Independent lighting designer Victoria Jerram was commissioned to provide a lighting scenario for a dramatic redevelopment of Eglon House that pays homage to the International Style; her completed scheme features 68 rubbed bronze spotlights from Precision Lighting that complement the Modernist architectural styling.
The redevelopment, located in London’s fashionable Primrose Hill district saw a former industrial site transformed from a legacy of a WWII shell manufactory site, an Express Dairies facility for float servicing, and most recently a recording studio.
The redeveloped Eglon House carries echoes of this commercial usage, with the building demonstrating a dual-function design in which separate areas correspond to the characteristic live/work phenomenon of the modern paradigm, the redevelopment perfectly pays homage to Pierre Charaeua’s Maison de Verre which so clearly inspired this transformation.
Divided into two distinct buildings, both hidden from view on all sides and accessible only via an unassuming archway, the structures address both commercial and domestic use, and are linked together at basement level. On the commercial side, a full professional quality kitchen can be found alongside a double-height gallery space, while the more residential focused building features a kitchen-cum-breakfast room.
This balance between workspaces and living spaces had to be reflected in the lighting concept; as Jerram describes: “Balance of quality and quantity of light between the living and work areas. Additionally, there needed to be flexibility within the scheme, to support the flexible use of the space.”
The iconic glass-brick façade of the Maison de Verre is paid homage at Eglon House, providing vast quantities of natural daylight that serve to further open up the living spaces, and offer organic brightness that contrasts with the more industrial styling of the building, and the transparency played with the open, weightless quality of the structure’s construction. The effect is akin to a “glowing transparent box”, explains Jerram, while the exposed steel structures and visible services, ensures true to the Maison de Verre concept.
For Jerram’s scheme, luminaires need to perfectly harmonise with the almost industrial interiors, with a requirement for minimalism without unnecessary ornamentation. Bespoke spotlights based upon the styling of Precision’s Microspot C family met this brief, with their tasteful design corresponding to the orderly architecture. Machined from premium grade brass and finished to a rich, dark antique bronze colour, the spotlights are extremely versatile, classically styled luminaires.
The luminaires were mounted on Precision’s low voltage Basis Track system, chosen for the minimalist profile with clean lines; the linear flow of the tracks, and the use of rectangular formations of the track system alluded to the rectilinear forms of the International Style that Eglon House adopts.
As Jerram describes: “The aesthetics of the lighting system had to fit to an industrial chic décor with exposed shuttered concrete ceilings and visible structural elements; the Basis Track system for the luminaires contributes to this, forming a strong ceiling pattern that takes its lead from the exposed steel beams and the extensive glazing grid.”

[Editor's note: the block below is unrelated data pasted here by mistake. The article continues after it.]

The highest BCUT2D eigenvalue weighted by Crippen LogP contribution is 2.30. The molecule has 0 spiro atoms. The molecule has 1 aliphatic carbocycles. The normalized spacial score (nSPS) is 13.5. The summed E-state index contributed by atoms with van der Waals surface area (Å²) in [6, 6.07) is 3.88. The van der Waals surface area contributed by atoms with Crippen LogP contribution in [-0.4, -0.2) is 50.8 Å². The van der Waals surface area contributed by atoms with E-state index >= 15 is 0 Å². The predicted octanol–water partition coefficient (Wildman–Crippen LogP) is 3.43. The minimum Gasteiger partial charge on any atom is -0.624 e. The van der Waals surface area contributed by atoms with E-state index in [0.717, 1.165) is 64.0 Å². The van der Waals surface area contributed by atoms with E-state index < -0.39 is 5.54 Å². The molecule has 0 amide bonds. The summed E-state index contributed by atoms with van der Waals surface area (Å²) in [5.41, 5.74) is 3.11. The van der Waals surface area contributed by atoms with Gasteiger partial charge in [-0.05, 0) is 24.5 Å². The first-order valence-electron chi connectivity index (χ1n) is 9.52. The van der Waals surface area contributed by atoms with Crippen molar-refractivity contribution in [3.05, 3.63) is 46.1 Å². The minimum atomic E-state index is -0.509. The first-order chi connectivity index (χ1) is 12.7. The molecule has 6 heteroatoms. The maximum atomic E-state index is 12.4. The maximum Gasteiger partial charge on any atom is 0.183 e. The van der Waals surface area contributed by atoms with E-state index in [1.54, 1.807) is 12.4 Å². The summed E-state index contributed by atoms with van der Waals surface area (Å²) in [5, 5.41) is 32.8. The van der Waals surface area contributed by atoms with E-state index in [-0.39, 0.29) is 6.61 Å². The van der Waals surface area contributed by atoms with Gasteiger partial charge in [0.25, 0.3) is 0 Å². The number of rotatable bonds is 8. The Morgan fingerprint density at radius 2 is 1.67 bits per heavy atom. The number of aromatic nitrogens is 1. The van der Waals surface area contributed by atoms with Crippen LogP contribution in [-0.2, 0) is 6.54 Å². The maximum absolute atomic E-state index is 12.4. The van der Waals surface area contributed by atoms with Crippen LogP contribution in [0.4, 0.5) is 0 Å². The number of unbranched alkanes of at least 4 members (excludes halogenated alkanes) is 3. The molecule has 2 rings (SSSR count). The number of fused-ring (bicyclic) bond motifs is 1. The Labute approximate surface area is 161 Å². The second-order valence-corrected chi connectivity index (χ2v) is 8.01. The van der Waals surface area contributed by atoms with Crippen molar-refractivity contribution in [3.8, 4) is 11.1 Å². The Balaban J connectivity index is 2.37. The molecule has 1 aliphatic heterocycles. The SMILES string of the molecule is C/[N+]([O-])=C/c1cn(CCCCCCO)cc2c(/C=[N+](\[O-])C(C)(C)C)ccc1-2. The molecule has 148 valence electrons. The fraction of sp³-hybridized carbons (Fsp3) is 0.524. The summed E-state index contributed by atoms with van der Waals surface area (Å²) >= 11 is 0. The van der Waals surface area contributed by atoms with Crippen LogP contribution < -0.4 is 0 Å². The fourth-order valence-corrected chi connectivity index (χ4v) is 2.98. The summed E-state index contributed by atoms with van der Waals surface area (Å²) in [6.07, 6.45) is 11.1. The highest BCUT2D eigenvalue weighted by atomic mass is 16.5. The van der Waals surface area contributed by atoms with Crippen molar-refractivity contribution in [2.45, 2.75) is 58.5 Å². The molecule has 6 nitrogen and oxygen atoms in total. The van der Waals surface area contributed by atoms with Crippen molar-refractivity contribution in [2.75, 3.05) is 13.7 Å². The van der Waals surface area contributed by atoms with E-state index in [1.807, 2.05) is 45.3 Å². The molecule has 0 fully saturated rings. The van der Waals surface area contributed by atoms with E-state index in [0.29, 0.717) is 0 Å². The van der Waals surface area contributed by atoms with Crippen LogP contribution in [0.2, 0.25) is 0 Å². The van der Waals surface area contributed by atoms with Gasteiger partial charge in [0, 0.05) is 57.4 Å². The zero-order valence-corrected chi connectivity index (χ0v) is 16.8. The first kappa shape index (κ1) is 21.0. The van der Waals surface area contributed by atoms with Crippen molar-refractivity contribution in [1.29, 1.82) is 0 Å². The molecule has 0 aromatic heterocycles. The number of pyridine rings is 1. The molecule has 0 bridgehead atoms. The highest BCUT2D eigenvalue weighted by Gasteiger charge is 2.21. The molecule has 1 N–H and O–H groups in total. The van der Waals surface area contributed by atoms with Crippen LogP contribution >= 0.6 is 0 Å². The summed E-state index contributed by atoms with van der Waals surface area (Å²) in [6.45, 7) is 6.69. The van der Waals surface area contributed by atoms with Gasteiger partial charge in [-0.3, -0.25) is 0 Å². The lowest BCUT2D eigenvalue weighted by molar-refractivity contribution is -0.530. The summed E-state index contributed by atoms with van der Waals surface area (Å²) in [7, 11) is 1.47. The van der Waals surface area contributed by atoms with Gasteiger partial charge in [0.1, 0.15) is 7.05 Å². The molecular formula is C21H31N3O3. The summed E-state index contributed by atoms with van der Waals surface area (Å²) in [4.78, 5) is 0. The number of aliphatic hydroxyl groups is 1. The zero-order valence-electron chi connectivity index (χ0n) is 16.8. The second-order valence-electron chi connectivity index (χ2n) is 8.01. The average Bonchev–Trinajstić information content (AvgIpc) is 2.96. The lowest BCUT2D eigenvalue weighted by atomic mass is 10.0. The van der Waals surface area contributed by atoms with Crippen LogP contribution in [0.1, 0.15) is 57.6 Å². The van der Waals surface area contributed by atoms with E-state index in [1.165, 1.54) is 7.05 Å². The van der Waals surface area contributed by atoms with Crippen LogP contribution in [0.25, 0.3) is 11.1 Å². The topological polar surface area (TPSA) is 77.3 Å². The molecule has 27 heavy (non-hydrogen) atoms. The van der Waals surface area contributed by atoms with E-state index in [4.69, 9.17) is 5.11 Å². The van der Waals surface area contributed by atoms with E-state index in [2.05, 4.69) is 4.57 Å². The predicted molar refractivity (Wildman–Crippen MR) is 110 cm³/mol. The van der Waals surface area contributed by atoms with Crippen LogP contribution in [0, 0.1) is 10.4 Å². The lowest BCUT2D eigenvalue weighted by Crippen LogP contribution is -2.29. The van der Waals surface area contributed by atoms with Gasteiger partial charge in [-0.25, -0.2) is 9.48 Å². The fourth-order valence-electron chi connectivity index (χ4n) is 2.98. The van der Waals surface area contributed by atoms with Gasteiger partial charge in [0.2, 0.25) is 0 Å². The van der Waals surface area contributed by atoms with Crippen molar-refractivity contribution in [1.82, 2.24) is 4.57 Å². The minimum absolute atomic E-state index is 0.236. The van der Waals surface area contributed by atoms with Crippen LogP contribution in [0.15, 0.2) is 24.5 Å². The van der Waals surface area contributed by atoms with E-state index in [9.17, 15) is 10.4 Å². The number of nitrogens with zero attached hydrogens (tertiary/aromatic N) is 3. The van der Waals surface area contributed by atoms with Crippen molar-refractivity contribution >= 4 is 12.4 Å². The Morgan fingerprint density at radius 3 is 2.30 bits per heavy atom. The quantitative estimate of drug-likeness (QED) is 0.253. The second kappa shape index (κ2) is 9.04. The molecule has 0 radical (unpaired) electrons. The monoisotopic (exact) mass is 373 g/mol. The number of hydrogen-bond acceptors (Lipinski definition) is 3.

In total, 68 fixtures and over 80 metres of Basis Track were required to complete the scheme. The Basis Track was finish matched to the rubbed bronze spotlight finish, this patination of both track and luminaire ensures a “hand-crafted artisanal feel”, explains Jerram.
The use of Precision’s unique Jack Plug connection for mounting luminaires to the track add consideration to the versatility and maintenance for the scheme; luminaires can easily be removed for cleaning or re-lamping using the click and twist mechanism, while the ease of repositioning luminaires on the rectilinear Basis Track formations allows the occupiers of the two buildings to position luminaires where required to suit the needs of each space.
The unique properties of the Basis Track system were particularly useful when it came to lighting the dynamic staircase area; as Basis Track can be factory curved to follow a specific profile, the track system was shaped to follow the softer arced lines of the staircase.
For the bedrooms of Eglon House, as well as the Basis Track mounted spotlights, Jerram also used surface monopoints to mount the delicate luminaires. The surface monopoint offers the advantage of providing a suitable mounting location for the spotlights without architectural intrusion.
Other luminaires specified for the project by Victoria Jerram included wall luminaires in the style of Pierre Chareau, manufactured by Galerie MCDE. The juxtaposition of these more decorative, homely fixtures with the more industrial stylings of the Basis Track and bespoke luminaires from Precision perfectly mirrored the thematic balance between work and life in both the architecture and the interiors of Eglon House.
Testimonial"The aesthetics of the lighting system had to fit to an industrial chic décor with exposed shuttered concrete ceilings and visible structural elements; the Basis Track system for the luminaires contributes to this, forming a strong ceiling pattern that takes its lead from the exposed steel beams and the extensive glazing grid."
Victoria Jerram, Lighting Designer